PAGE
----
In 1993, the Salsigne Gold Mine was reopened. Salsigne treated a gold-bearing pyrite/arsenopyrite ore by flotation, with the flotation tails treated in a CIL circuit and the concentrate reground in a conventional mill to approximately 2530m. The oxygen demand for reground concentrate was high and the rate of oxidation was slow. The concentrate was initially oxidized for approximately 6h using oxygen injection via a Filblast aerator before cyanidation. Additional oxygen was added in in the second CIL stage and hydrogen peroxide was added into the fourth unit to maintain dissolved oxygen concentrations of >10ppm.
Goldcorp have commenced operations at the Elenore Gold Project in Quebec, Canada. The mineralogy of the ore and hence the circuit selection show similarities to those at Salsigne. The main sulfides are arsenopyrite, pyrite, and pyrhottite. The ore is floated, with the flotation tails passing to a tails CIL circuit and the flotation concentrate reground before passing to the concentrate CIL circuit via preaeration tanks designed to achieve 18-h contact with oxygen. The main difference between the Salsigne and Elenore projects is that the Elenore concentrate is ground to 10m and oxidation of the sulfides is substantially complete before cyanidation.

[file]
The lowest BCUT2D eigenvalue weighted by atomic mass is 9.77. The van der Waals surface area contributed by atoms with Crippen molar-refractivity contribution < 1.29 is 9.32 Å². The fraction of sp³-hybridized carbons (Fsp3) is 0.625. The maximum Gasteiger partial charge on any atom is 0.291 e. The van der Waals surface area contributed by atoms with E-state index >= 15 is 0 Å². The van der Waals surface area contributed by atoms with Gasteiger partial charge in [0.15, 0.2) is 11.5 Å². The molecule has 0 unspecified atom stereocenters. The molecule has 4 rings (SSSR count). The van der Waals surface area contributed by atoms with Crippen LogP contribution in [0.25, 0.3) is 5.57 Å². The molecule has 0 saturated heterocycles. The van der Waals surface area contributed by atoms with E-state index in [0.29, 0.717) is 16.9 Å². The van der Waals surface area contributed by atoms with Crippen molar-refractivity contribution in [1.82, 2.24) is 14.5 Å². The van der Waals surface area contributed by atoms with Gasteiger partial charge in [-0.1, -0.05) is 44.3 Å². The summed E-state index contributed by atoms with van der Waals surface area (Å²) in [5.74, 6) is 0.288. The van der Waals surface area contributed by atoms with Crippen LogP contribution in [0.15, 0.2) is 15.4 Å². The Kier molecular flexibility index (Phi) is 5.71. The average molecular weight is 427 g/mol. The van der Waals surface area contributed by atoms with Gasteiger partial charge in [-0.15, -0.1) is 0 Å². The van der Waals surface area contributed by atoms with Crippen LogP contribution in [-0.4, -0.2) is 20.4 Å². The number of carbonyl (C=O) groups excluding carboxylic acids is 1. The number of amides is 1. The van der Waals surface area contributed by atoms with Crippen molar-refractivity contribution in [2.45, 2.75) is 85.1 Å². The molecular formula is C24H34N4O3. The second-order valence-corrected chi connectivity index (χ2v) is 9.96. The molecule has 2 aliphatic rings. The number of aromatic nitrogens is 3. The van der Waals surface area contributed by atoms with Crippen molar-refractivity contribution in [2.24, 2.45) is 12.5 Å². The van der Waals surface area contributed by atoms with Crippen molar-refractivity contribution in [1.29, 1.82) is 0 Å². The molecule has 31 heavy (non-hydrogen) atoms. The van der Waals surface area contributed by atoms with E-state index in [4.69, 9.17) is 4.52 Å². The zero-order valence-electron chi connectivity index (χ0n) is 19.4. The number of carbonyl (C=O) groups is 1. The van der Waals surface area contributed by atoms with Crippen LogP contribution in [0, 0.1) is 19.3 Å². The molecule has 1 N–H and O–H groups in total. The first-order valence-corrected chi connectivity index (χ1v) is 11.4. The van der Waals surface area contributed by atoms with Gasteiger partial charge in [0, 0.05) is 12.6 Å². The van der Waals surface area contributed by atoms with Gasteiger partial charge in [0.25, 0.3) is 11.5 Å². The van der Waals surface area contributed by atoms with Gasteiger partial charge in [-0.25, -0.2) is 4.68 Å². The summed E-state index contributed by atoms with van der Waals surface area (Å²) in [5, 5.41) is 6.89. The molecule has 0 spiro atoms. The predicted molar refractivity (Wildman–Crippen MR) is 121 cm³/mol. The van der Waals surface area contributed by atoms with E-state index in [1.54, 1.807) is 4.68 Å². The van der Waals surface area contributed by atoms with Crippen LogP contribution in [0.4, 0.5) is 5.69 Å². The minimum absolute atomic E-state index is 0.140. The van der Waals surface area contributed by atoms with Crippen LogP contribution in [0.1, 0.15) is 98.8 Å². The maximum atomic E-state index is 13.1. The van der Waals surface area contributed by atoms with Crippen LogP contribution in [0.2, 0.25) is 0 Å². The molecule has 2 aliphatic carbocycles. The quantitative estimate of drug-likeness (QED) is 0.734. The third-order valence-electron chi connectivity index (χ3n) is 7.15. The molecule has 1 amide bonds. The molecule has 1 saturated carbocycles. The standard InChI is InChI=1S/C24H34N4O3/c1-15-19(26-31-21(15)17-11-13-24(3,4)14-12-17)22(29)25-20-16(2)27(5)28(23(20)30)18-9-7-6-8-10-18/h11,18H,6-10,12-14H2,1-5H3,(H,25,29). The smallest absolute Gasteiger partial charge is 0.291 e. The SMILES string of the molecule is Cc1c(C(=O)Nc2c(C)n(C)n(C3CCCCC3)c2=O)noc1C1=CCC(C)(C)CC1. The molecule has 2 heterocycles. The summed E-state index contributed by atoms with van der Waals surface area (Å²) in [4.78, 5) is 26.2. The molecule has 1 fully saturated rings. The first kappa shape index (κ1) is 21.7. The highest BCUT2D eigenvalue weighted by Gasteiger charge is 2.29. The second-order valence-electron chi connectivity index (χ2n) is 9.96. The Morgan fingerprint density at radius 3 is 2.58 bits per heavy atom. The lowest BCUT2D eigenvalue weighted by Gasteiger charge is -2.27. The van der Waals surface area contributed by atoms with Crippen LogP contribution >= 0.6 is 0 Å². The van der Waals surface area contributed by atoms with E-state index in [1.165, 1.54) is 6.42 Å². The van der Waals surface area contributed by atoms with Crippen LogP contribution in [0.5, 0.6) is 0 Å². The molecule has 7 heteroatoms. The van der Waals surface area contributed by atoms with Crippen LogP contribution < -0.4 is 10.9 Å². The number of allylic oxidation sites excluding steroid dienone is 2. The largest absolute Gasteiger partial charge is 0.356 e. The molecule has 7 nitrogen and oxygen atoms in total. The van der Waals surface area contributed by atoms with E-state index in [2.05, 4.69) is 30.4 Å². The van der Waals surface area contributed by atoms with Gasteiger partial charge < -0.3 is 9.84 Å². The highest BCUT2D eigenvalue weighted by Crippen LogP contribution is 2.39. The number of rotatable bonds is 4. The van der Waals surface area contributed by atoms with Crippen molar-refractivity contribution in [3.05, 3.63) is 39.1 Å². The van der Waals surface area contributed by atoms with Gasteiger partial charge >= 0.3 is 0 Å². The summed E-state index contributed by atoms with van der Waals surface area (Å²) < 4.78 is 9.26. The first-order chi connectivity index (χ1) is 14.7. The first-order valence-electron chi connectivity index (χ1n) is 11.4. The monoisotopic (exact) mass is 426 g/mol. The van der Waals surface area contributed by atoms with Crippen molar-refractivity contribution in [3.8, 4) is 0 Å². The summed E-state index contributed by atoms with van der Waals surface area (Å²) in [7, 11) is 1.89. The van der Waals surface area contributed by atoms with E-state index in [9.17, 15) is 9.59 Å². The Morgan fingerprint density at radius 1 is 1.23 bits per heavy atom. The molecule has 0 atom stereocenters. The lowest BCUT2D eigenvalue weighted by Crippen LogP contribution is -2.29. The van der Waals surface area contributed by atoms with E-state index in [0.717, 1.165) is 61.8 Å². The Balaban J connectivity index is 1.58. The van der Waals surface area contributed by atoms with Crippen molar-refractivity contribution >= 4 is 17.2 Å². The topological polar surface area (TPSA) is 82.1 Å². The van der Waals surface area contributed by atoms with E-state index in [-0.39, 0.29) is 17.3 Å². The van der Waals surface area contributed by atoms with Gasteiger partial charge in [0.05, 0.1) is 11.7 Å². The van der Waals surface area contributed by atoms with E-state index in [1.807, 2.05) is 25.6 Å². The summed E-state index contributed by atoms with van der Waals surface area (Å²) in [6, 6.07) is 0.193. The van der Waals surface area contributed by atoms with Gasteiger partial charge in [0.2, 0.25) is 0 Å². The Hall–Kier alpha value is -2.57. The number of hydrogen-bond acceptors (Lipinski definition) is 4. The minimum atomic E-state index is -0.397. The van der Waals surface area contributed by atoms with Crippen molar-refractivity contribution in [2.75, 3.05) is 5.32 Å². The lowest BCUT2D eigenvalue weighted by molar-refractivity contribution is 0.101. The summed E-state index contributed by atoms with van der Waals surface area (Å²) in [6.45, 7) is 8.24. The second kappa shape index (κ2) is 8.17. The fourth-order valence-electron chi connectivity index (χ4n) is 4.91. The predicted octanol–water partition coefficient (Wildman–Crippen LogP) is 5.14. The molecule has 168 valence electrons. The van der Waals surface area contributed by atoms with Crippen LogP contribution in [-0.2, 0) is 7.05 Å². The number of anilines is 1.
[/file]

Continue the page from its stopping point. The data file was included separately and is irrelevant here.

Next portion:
Large projects are typically associated with more complex contracting strategies but not necessarily greater flow sheet complexity. The complexity of the contracting strategy and the increased focus on key items of equipment, such as large grinding mills, elevate the manning requirements. Higher throughput, and associated larger equipment, does lead to increased complexity in service equipment such as lubrication, cooling, and control systems. Gearless motor drives on large semi-autogenous grinding (SAG) and ball mills require significant installation testing and commissioning effort. The 20 MW drive for a large Australian gold/copper project with a capital cost of approximately A$295M in 1998, took three technicians over 6weeks to test and commission with the total vendor cost (installation and commissioning) for the 20MW ring motor alone exceeding A$1M.
The first step in slag processing is size reduction to liberate metallic iron and iron-bearing minerals. This is done by crushers or by autogenous grinding, that is, the slag is ground on its own in the grinding mill without any balls. The latter process yields higher quality product as the iron product discharged from grinding mill contains as high as 80% Fe (Shen and Forssberg, 2003). Metallic iron and iron minerals are separated by magnetic separation. The phosphorus-bearing minerals occurring in steel slag are removed in the tailings of high gradient magnetic separation. The flow diagram is shown in Figure 8.2.